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18 Games at a Time: Capsule 7

As we barrel towards the seemingly inevitable play-in game, the question looms: do we even want to?

Generally perfect
Generally perfect

Things tightened considerably this stretch, but I'm not entirely sure how. The clutch/luck shortfall that we've lamented all year may have been eliminated in one swift kick, as the Reds won 12 games and gained 2.5 games in the standings, despite outscoring their opponents by just six runs in these 18 games. No matter at this point, since the importance of how has been replaced by the necessity of who. As in, who's going to beat the Pirates and Cards over these last six weeks.

Let's go to the numbers, all of which are through Tuesday's games...

2013 Reds, Capsule 7


Wins/Losses: 12 - 6

Strength of Schedule: .502 (1st most difficult in NL; 9th most difficult in ML) [Prev: .504, 1st most difficult in NL; 11th most difficult in ML]

RPI (ESPN): .517 (3rd best in NL; 7th best in ML)

[Prev: .514, 3rd best in NL; 10th best in ML]

Baseball Prospectus postseason odds: 93.3% [Prev: 88.6%]

Baseball Prospectus division odds: 20.9% [Prev: 11.6%]


  • .224/.310/.347 (AVG/OBP/SLG) for the team, compares to NL average of .252/.316/.382
  • Regulars, as defined by plate appearances: Mesoraco, Votto, Phillips, Cozart, Frazier, Heisey, Choo, Bruce.
  • Given that the league average OPS is about 700, and forgetting for a moment that the Reds play in an offense-boosting park, here are the Reds who OPS'd at least 700 for the period, with no minimum requirements in playing time: Votto (obv.): 905 OPS, 80 PA; Phillips: 837 OPS, 77 PA; Hanigan: 729 OPS, 23 PA; Corky: 1214 OPS, 8 PA. Everyone else was effectively a net drain at the plate.
  • Where there might be cause to not despair is in some of the underlying components. For one, the Reds were back to hitting a normal number of home runs (17, up from 12 in the prior 18-game capsule), which covers a multitude of hitting sins. For two, the walk rates remain high (mainly driven by Choo & Votto), while the strikeout rates are roughly league average. The team's BABIP was as low as it's been all year, so maybe this is a clear bounce-back situation. It did seem telling that the local press was so eager to push the "Is the offense breaking out?" story after a two-game span in which the Reds scored 14 runs.
  • Cesar Izturis had more sacrifice hits (2) than actual hits (0).
  • Ryan Ludwick is back, so hooray? There's an obvious caveat that any numbers are possible for any player over a 22 plate appearance sample, but what about when the player is coming back from a major shoulder injury? Does the .190/.227/.238 line tell us anything about what his offense will look like when he has a Spring Training's worth of timing under his belt? At what quantity of poor results would we say we've crossed the point of no return? And at what point beyond that would Dusty reach the same conclusion?
  • This doesn't much matter beyond noting it as a frivolity, but Corky Miller appeared in 14 games this year, amassing 38 plate appearances. Barring injury, or a span of meaningless games, one imagines his season is basically over. If this is the case, and if all things remain constant, Miller will have out-OPS'd the following players for the year: Ryan Hanigan, Zack Cozart, Derrick Robinson, Ryan Ludwick, Donald Lutz. There are also others we could list. Miller 4EVA; Corky 4SS.


  • Team ERA of 3.48, compared to league average of 3.61
  • Mat Latos, staff ace: 22.1 innings, two runs allowed, one loss credited.
  • This might be the last we'll ever really see of Bronson Arroyo, so please make sure you enjoy the final ride: 23.1 innings, one walk, 25 strikeouts.
  • Chapman had the blown save that's still sticking in your craw, but 16 K vs. 0 BB should put a bounce in your step. There are times when he's volatile or even more hittable than you'd like to think, but net net: this is an asset in October.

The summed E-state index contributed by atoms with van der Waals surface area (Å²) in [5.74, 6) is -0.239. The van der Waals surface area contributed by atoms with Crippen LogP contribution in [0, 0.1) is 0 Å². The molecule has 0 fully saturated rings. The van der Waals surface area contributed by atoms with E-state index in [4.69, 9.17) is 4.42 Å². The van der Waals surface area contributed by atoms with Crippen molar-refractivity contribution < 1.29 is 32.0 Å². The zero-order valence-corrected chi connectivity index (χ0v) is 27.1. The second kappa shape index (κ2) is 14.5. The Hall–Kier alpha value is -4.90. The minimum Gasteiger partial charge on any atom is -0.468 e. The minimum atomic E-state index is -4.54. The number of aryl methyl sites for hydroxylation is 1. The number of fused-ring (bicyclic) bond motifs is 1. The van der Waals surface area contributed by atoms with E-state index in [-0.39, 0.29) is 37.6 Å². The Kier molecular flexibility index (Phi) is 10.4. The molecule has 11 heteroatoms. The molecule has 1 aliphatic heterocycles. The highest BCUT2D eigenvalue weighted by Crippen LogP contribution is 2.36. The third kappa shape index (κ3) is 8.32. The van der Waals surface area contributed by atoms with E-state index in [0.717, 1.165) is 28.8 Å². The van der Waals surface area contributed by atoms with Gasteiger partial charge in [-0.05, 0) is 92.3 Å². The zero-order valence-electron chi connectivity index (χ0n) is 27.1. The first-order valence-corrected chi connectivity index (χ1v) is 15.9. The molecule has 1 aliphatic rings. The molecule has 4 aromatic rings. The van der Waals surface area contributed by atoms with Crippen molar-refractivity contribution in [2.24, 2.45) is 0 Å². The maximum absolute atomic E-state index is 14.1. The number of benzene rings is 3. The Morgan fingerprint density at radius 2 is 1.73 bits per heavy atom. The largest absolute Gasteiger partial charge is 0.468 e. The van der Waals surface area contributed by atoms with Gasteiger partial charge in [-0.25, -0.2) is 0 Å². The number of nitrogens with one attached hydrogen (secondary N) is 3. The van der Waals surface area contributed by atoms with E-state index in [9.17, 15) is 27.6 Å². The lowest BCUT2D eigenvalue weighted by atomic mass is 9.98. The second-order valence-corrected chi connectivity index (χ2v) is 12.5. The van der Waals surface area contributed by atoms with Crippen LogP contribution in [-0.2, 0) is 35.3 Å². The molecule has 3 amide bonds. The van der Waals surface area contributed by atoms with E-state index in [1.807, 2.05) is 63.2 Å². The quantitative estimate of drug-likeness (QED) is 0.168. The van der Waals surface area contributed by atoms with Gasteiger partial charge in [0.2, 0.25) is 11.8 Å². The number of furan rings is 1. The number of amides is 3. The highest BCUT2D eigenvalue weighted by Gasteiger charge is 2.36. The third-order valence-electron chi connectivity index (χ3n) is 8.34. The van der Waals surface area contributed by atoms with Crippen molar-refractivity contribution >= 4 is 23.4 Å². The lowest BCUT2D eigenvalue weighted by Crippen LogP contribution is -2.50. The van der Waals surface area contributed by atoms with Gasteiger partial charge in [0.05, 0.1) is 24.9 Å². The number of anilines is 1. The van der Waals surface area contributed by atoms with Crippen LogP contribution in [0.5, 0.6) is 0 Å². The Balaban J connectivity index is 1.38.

• Mike Leake has been more (!) than (.) or (?) this season, so I'm going to chalk this up as normal pitching volatility (13 runs allowed in 17 innings). For now. He can succeed with a low strikeout rate, as he's shown before (5.3 K/9 for the period), but probably not when it's coupled with a high walk rate (3.7 BB/9).
  • Raise a glass to JJ Hoover, wouldya? His scoreless streak was finally snapped, as was inevitable, but this was no fluke, as Hoover's numbers are impeccable (9 IP, 5 H, 1 BB, 11 K for the period). Don't look now, but Hoover and Chapman have virtually identical WHIPs for the year, registering in the damn-near-unhittable ranges. The differences are that Chapman is more of a true outcomes guy, striking out more and getting whiplash as balls exit the yard more frequently.

The next 18:

  • 12 games at home, 6 on the road
  • 10 of the 18 against divisional opponents
  • 10 of the 18 against projected 2013 playoff teams
  • .530 average winning percentage (2013) for the teams in the next 18 games.

This past 18 games made it less likely that the Reds be forced into a one-game playoff for their literal lives, but it's still a better-than-even chance that they will. I was curious, so I took a look at the past instances of do-or-die games involving the Reds, while trying to limit it to winner-take-all events, where the game was of paramount importance to both teams. I cheated on a couple, where the game wasn't directly winner-take-all, but where another team was in the same boat as the Reds. You'll get the idea. Behold:

Date: October 8, 1940

Situation: Game 7, 1940 World Series

Opponent: Detroit Tigers

Momentum: Reds had won Game 6 by chasing Detroit's starting pitcher out of the game in the first inning, while Bucky Walters threw a complete game shutout. Moreover, Crosley Field was the site of the deciding game.

Matchup: Bobo Newsom (Tigers), 168 ERA+; Paul Derringer (Reds), 124 ERA+

Outcome: The Tigers scored an unearned run in the 3rd off of third baseman Billy Werber's throwing error, but a pair of doubles followed by two sacrifices in the 7th gave the Reds a 2-1 lead that would hold.


Date: October 4, 1964

Situation: Final game of regular season; Reds were tied with the St. Louis Cardinals in the National League standings, and were one game ahead of Philadelphia

Opponent: Philadelphia Phillies

Momentum: The Reds had won 12 of 13 in late September to storm back into the race, coming from 8.5 games back to actually take the league lead in just two weeks (this was the famous Phillies collapse). The success didn't hold, however, as the Reds dropped three of four leading into the final regular season game.

Matchup: Jim Bunning (Phillies), 132 ERA+; John Tsitouris (Reds), 95 ERA+

Outcome: A win would have guaranteed the Reds at least a share of the pennant, but this game was rarely in doubt once the Phils plated three in the 3rd. Bunning was dominant, the Reds lost 10-0, and the Cards took care of the hapless Mets in St. Louis to win the pennant.


Date: October 11, 1972

Situation: Game 5, 1972 NL Championship Series

Opponent: Pittsburgh Pirates